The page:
Old and newer King James Versions and other translations #4 Steps to the women’s bibles

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Additional reading

  1. Codex Sinaiticus available for perusal on the Web
  2. Bible Translating and Concordance Making
  3. Looking at notes of Samuel Ward and previous Bible translation efforts in English
  4. Written and translated by different men over thousands of years
  5. Rare original King James Bible discovered
  6. King James Bible Coming into being
  7. Celebrating the Bible in English
  8. TheBible4Life KJV Jubileum
  9. What English Bible do you use?
  10. The Most Reliable English Bible
  11. 2001 Translation an American English Bible
  12. NWT and what other scholars have to say to its critics
  13. New American Bible Revised Edition
  14. The NIV and the Name of God
  15. Archeological Findings the name of God YHWHUse of /Gebruik van Jehovah or/of Yahweh in Bible Translations/Bijbel vertalingen
  16. Dedication and Preaching Effort 400 years after the first King James Version
  17. Hebrew, Aramaic and Bibletranslation
  18. Some Restored Name Versions
  19. Anchor Yale Bible
  20. iPod & Android Bibles
  21. Missed opportunity for North Korea
  22. What are Brothers in Christ
  23. Wanting to know more about basic teachings of Christadelphianism
  24. Around C.T.Russell
  25. A visible organisation on earth
  26. Grave, tomb, sepulchre – graf, begraafplaats, rustplaats, sepulcrum
  27. Jesus three days in hell
  28. Dead and after
  29. Sheol or the grave
  30. This month’s survey question: Heaven and Hell
  31. Interpreting the Scriptures (Part 5)
  32. Leaving the Old World to find better pastures (1)
  33. Leaving the Old World to find better pastures (2)
  34. Approachers of ideas around gods, philosophers and theologians
  35. To remove the whitewash of the Jehovah Witnesses as being the only true Bible Students and Bible Researchers
  36. Archaeology and the Bible researcher 2/4

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Further reading

  1. The Bible
  2. Where was the Bible before 1611? How can we know God endorsed the KJV?
  3. Earliest Known Draft of 1611 King James Bible Is Found
  4. KJV Onlyism: What It Does And Doesn’t Mean
  5. What’s wrong with the New King James?
  6. Is it true no doctrines are changed in modern versions?
  7. The King James AV 1611 Bible vs. The New International Version
  8. King James version (1)
  9. King James Version 2
  10. I got saved reading the NIV. How can you say it’s no good?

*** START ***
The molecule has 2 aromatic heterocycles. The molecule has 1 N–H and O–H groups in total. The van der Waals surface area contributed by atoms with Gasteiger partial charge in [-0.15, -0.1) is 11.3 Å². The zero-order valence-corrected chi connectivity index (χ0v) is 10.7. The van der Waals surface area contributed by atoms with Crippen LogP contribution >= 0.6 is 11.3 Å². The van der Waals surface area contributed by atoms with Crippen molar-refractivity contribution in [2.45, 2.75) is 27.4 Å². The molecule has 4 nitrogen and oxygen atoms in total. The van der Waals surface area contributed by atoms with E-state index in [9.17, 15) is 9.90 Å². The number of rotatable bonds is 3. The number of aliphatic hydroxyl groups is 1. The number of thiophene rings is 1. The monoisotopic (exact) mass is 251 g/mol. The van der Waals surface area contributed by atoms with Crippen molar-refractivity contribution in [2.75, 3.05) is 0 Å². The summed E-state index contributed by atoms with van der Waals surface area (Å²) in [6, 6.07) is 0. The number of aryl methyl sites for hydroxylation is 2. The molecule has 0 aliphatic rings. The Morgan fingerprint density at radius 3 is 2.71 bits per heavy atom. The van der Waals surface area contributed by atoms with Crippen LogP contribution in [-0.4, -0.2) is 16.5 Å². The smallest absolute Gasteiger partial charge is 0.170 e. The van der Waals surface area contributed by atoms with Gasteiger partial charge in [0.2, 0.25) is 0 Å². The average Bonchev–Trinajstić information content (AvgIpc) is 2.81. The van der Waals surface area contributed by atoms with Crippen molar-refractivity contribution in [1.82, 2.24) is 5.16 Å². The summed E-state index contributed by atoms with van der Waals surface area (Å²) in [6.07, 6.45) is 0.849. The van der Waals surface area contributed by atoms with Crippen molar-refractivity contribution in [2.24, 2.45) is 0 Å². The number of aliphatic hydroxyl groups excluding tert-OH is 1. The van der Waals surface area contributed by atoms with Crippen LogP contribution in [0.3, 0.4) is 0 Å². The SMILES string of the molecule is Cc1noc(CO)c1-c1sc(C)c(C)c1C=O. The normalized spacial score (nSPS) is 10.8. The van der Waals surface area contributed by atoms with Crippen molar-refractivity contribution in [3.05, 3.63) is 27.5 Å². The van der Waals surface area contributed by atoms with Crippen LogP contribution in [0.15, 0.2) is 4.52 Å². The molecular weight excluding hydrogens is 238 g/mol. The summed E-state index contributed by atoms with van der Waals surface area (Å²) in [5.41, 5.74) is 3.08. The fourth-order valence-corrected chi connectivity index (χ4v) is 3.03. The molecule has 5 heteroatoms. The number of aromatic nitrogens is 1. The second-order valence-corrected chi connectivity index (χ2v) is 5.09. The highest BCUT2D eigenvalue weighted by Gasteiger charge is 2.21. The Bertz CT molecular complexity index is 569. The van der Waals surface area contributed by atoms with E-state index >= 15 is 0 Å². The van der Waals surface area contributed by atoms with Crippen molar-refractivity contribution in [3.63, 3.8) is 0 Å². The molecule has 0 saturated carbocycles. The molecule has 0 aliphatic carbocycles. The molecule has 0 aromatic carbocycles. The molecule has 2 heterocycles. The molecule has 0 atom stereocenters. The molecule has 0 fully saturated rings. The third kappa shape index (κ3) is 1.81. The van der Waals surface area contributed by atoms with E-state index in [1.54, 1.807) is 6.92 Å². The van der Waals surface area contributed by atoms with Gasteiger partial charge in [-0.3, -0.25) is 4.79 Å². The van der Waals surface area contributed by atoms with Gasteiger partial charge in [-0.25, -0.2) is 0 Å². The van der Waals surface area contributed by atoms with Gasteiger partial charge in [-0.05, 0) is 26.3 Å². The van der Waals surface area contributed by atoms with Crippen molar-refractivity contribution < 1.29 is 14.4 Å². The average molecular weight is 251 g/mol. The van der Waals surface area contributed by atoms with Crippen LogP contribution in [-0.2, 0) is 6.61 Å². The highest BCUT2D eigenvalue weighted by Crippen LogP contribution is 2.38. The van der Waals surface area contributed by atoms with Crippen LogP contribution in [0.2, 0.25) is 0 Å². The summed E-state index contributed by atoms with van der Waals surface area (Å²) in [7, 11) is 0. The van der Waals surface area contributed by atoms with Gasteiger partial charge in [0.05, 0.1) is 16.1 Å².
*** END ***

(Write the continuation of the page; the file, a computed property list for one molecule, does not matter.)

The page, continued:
11. Christian Scholars Admit To Corrupting The Bible
  12. Why should God’s Word be restricted to English?
  13. Some Notes on Bible Translations
  14. Which Bible Translation?
  15. Is Christianity a paradox?
  16. Migration in a context of colonisation
  17. The sorrow and burden of it all
  18. A Belgian refugee in Maidenhead finds work
  19. When the boys come home…
  20. Do not be dissuaded by so paltry a matter as a change of time
  21. “I often wonder why I joined up”
  22. Dedicating the Powner Hall
  23. A dinner treat for the Congregational men
  24. Church Hill
  25. That We May All Be One: World Communion Sunday, 2015
  26. History, Empathy, and Race in America
  27. Empathy, racial reconciliation, and the study of history
  28. “The End of White Christian America”
  29. The calling we have in culture
  30. A. W. Tozer and the Historic Trinity
  31. Tozer’s Critique of Evangelical Christians
  32. Corporate Evangelicalism – Where did it come from?
  33. Defining Evangelicalism
  34. Decline and Fall
  35. Fundamentalism Will Kill You
  36. Progressive Evangelicals: Who We Are And What We Believe
  37. How Evangelicals are Losing an Entire Generation – by Amy Gannett
  38. On celebrating diversity within the church
  39. Evangelicalism is no longer growing–why?
  40. The Scofield Bible—The Book That Made Zionists of America’s Evangelical Christians
  41. Becoming a Liberal Christian Part I: High Church and Militant Evangelicalism
  42. Reformed Baptists and the Purity of the Church
  43. The Westminster Factor
  44. Of Polls, Presbyterians, and Seventh-Day Adventists
  45. Understanding the Presbyterian Model (Reformed the web)
  46. Understanding the Presbyterian Model (Chanty notes)
  47. “Episcopals Now Second Class Christians”: Anglicans Demote Episcopalians As Global Christianity Gets More Polarized
  48. Am I a Presbyterian?
  49. Daniel’s 70-Week Vision Series #18 – Part 94 of Riddles, Enigmas & Esoteric Imagery of Revelation
  50. At the resurrection who is left behind?
  51. A Thousand Years
  52. News brings great joy